For those are keen on ensuring that their classic car is having zero impact on the carbon output into the environment, then why not consider signing up to the Federation’s Carbon Offsetting Scheme supplied in conjunction with Tree-V. Quite simply you buy credits for the number of miles you intend to travel according to the type of vehicle you are driving and Tree-V plant trees to offset the carbon, found out more here: www.trees.fbhvc.co.uk.

What about new E10 fuel?

Ethanol in fuel is here to stay and many classics can run quite happily on E10 (10% ethanol), after having had certain components upgraded in their fuel system. Furthermore, the provision of E5 fuel has been secured in law by the FBHVC and will remain on forecourts as Super grade fuel for the foreseeable future. The FBHVC offer lots of useful information on adapting to run on modern fuels: www.fbhvc.co.uk/fuels.

Can young people get into classic cars?

There is a strong movement within the classic car community at present, led by clubs and industry alike, to encourage young people into classic cars of all ages.

Gone are the days when classic cars were considered the preserve of the elderly bearded anorak in a pub! Nowadays classic cars are seen as a statement of individuality, a way of expressing oneself and a way of gaining access to an incredibly friendly and supportive community. Have you noticed how many music videos, adverts and TV shows now feature classic cars? It’s true – they are officially cool!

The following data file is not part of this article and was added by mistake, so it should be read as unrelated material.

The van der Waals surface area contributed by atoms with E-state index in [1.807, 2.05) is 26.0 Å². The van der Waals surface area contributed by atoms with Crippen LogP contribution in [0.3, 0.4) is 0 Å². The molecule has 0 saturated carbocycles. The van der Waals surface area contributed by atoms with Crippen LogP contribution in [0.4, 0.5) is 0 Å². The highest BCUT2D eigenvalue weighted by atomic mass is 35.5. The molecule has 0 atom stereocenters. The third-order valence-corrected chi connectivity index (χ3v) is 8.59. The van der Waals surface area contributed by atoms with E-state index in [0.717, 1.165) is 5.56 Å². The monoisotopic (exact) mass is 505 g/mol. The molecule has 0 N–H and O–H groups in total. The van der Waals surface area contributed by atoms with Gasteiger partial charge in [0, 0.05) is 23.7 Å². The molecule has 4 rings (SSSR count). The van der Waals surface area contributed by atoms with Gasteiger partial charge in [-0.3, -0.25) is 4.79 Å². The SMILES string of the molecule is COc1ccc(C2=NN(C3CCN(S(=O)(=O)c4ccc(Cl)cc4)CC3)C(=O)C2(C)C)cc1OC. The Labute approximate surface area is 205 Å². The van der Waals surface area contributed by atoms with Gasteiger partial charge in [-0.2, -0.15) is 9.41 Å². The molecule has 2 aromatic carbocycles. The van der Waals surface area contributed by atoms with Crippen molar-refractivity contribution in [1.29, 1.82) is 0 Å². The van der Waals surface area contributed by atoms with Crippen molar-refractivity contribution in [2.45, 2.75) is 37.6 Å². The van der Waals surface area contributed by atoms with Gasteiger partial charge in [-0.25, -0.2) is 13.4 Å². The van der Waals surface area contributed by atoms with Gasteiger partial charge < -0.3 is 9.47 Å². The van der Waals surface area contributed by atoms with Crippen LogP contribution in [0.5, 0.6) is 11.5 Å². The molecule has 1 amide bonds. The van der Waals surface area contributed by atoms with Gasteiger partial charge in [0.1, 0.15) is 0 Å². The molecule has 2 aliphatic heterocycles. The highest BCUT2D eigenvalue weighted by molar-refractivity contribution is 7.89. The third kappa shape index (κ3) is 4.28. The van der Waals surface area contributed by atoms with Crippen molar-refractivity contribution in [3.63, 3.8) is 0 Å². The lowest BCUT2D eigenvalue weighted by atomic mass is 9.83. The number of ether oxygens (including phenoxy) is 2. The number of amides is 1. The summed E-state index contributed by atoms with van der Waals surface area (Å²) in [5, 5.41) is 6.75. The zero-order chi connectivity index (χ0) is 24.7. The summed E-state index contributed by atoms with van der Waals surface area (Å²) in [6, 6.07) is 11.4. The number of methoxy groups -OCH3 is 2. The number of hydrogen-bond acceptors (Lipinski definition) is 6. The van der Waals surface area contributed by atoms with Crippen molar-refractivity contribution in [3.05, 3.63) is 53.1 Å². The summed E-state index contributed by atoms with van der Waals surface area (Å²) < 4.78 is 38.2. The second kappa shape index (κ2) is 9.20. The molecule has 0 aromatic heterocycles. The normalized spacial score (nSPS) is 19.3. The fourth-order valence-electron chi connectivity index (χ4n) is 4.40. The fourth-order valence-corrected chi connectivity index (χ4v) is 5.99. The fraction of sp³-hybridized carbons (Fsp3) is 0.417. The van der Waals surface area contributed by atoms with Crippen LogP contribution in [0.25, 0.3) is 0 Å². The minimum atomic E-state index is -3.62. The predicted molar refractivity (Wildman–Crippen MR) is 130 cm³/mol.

Most car clubs will have a section or group for younger members, so enquire as to who to get in touch with if you are a younger, potential owner.

Peter James Insurance support young drivers through supplying insurance cover through club membership at favourable rates. So, if your chosen club is a partner of ours, then it’s highly likely we can provide cover for younger members too!

If you’re getting started with classic cars and have had little access to classic cars in the past, then why not check out the classic car loan project which offers young people the opportunity to ‘borrow’ a classic car for a year. A mentor oversees the experience and offers guidance where possible and insurance is taken care of by us here at Peter James. Click here to find out more.

Classic Car Loan Project - images shows a selection of the classic cars available within the project

Restore or buy ready finished?

This really comes down to budget, experience and access to facilities and tools. It is rarely cheaper to buy a restoration project than it is to buy a finished classic car that is ready for the road, unless you can do most of the work yourself. It is possible to restore a classic car on a limited budget with basic facilities if you are of a practical disposition. Certainly, the satisfaction that comes from a restoration is second to none, but if you would rather have a working car that you can instantly enjoy and lightly improve along the way, then be honest with yourself from the outset and buy accordingly.

What about insurance?

Statistics show that classic cars are less likely to be involved in accidents and cover relatively limited mileages each year in comparison to modern vehicles in daily use. So, overall you may be surprised at how affordable classic car insurance is. You should only consider a specialist classic car policy and for more details on why that is important, then you can read our guide here.

Check your insurance quotes as you go

As you start to weigh up the various classic car makes and models that you might like to own within your price range, you can easily check potential insurance costs using the Peter James Quick Quote tool.

Get a Quick Quote

 

Stay tuned!

We will continue our mini-series for beginners looking to get into classic cars next month where we will look at the sort of events, trips and tours you can get involved with and how what appeals to you might affect the type of classic car you choose. We will also share some basic buying tips for when the research ends, and the car viewing begins. All to come from Peter James Insurance to follow our social media streams to keep updated with new content as we publish it!